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# Algorithms

 Re: I know, CPallini3-Jul-08 0:53 CPallini 3-Jul-08 0:53
 Re: NORMSDIST function 73Zeppelin3-Jul-08 2:11 73Zeppelin 3-Jul-08 2:11
 Re: NORMSDIST function CPallini3-Jul-08 2:29 CPallini 3-Jul-08 2:29
 Re: NORMSDIST function 73Zeppelin3-Jul-08 3:19 73Zeppelin 3-Jul-08 3:19
 Re: NORMSDIST function sumit70343-Jul-08 2:47 sumit7034 3-Jul-08 2:47
 Re: NORMSDIST function Member 82494620-Dec-11 23:54 Member 824946 20-Dec-11 23:54
 The six rightmost non-zero digits of 1000000! Rod Gowdy2-Jul-08 4:50 Rod Gowdy 2-Jul-08 4:50
 Re: The six rightmost non-zero digits of 1000000! [modified] Robert.C.Cartaino2-Jul-08 6:33 Robert.C.Cartaino 2-Jul-08 6:33
 The last six non-zero digits of 1,000,000! are 412544. Please, keep your money. I wrote this code to calculate your answer: ```// Calculate the least significant (non-zero) digits of large factorials. // By Robert C. Cartaino // Posted via http://www.codeproject.com // 02-July-2008   using System;   class Program { const ulong Target = 1000000; // This is the number you are trying to find the factorial of. const ulong RoundOff = 10000000000; // This rounds off the answer so the intermediate results don't overflow.   static void Main(string[] args) { ulong factorial = 1;   // Iterate through all numbers up to 'Target', multiply by each to find the factorial of 'Target'. for (ulong n = 1; n <= Target; n++) { factorial *= n;   // Remove the trailing zeros. while (factorial % 10 == 0) { factorial /= 10; }   // We only need the right-most digits. factorial %= RoundOff;   //Console.WriteLine("{0}! = {1}", n, factorial); }   Console.WriteLine("{0}! (truncated) = {1}", Target, factorial); } }``` Why it works: When multiplying numbers, the trailing zeros at the end will not change the outcome... so I threw those out. Also, if you are only interested in the least significant digits, then the upper-most digits will not have an effect on the outcome of the lower digits... so I threw those out. With all the rounding, I didn't have to worry about overflow so I was able to calculate the "truncated factorials" of very large numbers iteratively. Enjoy, Robert C. Cartaino modified on Wednesday, July 2, 2008 1:26 PM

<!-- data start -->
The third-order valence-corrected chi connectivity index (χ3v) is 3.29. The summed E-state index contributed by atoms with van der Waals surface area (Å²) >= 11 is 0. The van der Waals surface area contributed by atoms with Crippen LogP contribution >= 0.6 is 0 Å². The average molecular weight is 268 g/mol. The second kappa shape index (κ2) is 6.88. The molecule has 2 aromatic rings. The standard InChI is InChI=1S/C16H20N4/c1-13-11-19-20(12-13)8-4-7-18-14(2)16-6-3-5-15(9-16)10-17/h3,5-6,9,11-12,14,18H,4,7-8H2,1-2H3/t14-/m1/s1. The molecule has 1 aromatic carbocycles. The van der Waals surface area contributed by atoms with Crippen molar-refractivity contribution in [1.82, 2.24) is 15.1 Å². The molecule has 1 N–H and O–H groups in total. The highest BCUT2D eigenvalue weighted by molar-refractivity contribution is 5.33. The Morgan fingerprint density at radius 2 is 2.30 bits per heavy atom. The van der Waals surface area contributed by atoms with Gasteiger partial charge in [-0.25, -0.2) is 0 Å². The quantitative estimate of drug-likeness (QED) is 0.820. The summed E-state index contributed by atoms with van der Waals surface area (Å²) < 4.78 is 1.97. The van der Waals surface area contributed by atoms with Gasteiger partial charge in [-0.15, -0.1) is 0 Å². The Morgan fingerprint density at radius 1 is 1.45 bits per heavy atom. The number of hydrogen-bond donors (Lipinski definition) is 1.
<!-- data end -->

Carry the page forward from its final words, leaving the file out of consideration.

Re: The six rightmost non-zero digits of 1000000! Rod Gowdy3-Jul-08 3:42 Rod Gowdy 3-Jul-08 3:42
 Re: The six rightmost non-zero digits of 1000000! Robert.C.Cartaino3-Jul-08 10:06 Robert.C.Cartaino 3-Jul-08 10:06
 Specify numbers as product of Primes? Ian Uy25-Jun-08 19:37 Ian Uy 25-Jun-08 19:37
 Re: Specify numbers as product of Primes? cp987625-Jun-08 21:32 cp9876 25-Jun-08 21:32
 Re: Specify numbers as product of Primes? Ian Uy26-Jun-08 0:42 Ian Uy 26-Jun-08 0:42
 Re: Specify numbers as product of Primes? Robert.C.Cartaino26-Jun-08 4:48 Robert.C.Cartaino 26-Jun-08 4:48
 Re: Specify numbers as product of Primes? Ian Uy26-Jun-08 4:50 Ian Uy 26-Jun-08 4:50
 Re: Specify numbers as product of Primes? The Developer8-Aug-08 7:03 The Developer 8-Aug-08 7:03
 Re: Specify numbers as product of Primes? Ian Uy26-Jun-08 6:28 Ian Uy 26-Jun-08 6:28
 Re: Specify numbers as product of Primes? Paul Conrad28-Jun-08 5:44 Paul Conrad 28-Jun-08 5:44
 Re: Specify numbers as product of Primes? Ian Uy28-Jun-08 5:46 Ian Uy 28-Jun-08 5:46
 Re: Specify numbers as product of Primes? Paul Conrad28-Jun-08 6:11 Paul Conrad 28-Jun-08 6:11
 Re: Specify numbers as product of Primes? Ravi Bhavnani8-Aug-08 7:16 Ravi Bhavnani 8-Aug-08 7:16
 Re: Specify numbers as product of Primes? cp987628-Jun-08 20:27 cp9876 28-Jun-08 20:27
 Re: Specify numbers as product of Primes? Luc Pattyn29-Jun-08 2:42 Luc Pattyn 29-Jun-08 2:42
 Re: Specify numbers as product of Primes? MarkBrock27-Jun-08 18:46 MarkBrock 27-Jun-08 18:46
 Re: Specify numbers as product of Primes? Paul Conrad28-Jun-08 5:42 Paul Conrad 28-Jun-08 5:42
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